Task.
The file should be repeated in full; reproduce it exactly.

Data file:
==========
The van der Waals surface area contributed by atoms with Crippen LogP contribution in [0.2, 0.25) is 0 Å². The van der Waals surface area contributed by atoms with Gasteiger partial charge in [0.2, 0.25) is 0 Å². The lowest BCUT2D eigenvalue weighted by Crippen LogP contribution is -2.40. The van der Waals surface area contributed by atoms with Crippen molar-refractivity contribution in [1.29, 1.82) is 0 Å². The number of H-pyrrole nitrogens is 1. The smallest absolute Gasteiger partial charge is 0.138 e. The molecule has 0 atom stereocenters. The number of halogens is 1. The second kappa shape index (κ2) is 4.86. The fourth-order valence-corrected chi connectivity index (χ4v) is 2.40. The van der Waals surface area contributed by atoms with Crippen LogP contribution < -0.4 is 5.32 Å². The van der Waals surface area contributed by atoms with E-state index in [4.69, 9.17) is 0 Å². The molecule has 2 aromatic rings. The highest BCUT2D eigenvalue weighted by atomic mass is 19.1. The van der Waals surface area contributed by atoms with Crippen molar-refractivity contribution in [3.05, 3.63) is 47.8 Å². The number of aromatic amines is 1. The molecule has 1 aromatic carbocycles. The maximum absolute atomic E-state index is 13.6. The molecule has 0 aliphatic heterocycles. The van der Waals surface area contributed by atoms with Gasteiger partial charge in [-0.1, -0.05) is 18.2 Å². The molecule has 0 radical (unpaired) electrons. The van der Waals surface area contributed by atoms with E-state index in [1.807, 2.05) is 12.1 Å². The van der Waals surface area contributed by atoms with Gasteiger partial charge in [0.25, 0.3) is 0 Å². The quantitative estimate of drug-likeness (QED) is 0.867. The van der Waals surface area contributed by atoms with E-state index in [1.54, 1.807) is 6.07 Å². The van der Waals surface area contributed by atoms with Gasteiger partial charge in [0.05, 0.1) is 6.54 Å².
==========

The van der Waals surface area contributed by atoms with Crippen LogP contribution in [0.2, 0.25) is 0 Å². The van der Waals surface area contributed by atoms with Gasteiger partial charge in [0.2, 0.25) is 0 Å². The lowest BCUT2D eigenvalue weighted by Crippen LogP contribution is -2.40. The van der Waals surface area contributed by atoms with Crippen molar-refractivity contribution in [1.29, 1.82) is 0 Å². The number of H-pyrrole nitrogens is 1. The smallest absolute Gasteiger partial charge is 0.138 e. The molecule has 0 atom stereocenters. The number of halogens is 1. The second kappa shape index (κ2) is 4.86. The fourth-order valence-corrected chi connectivity index (χ4v) is 2.40. The van der Waals surface area contributed by atoms with Crippen LogP contribution < -0.4 is 5.32 Å². The van der Waals surface area contributed by atoms with E-state index in [4.69, 9.17) is 0 Å². The molecule has 2 aromatic rings. The highest BCUT2D eigenvalue weighted by atomic mass is 19.1. The van der Waals surface area contributed by atoms with Crippen molar-refractivity contribution in [3.05, 3.63) is 47.8 Å². The number of aromatic amines is 1. The molecule has 1 aromatic carbocycles. The maximum absolute atomic E-state index is 13.6. The molecule has 0 aliphatic heterocycles. The van der Waals surface area contributed by atoms with Gasteiger partial charge in [-0.1, -0.05) is 18.2 Å². The molecule has 0 radical (unpaired) electrons. The van der Waals surface area contributed by atoms with E-state index in [1.807, 2.05) is 12.1 Å². The van der Waals surface area contributed by atoms with Gasteiger partial charge in [0.25, 0.3) is 0 Å². The quantitative estimate of drug-likeness (QED) is 0.867. The van der Waals surface area contributed by atoms with E-state index in [1.54, 1.807) is 6.07 Å². The van der Waals surface area contributed by atoms with Gasteiger partial charge in [0.05, 0.1) is 6.54 Å².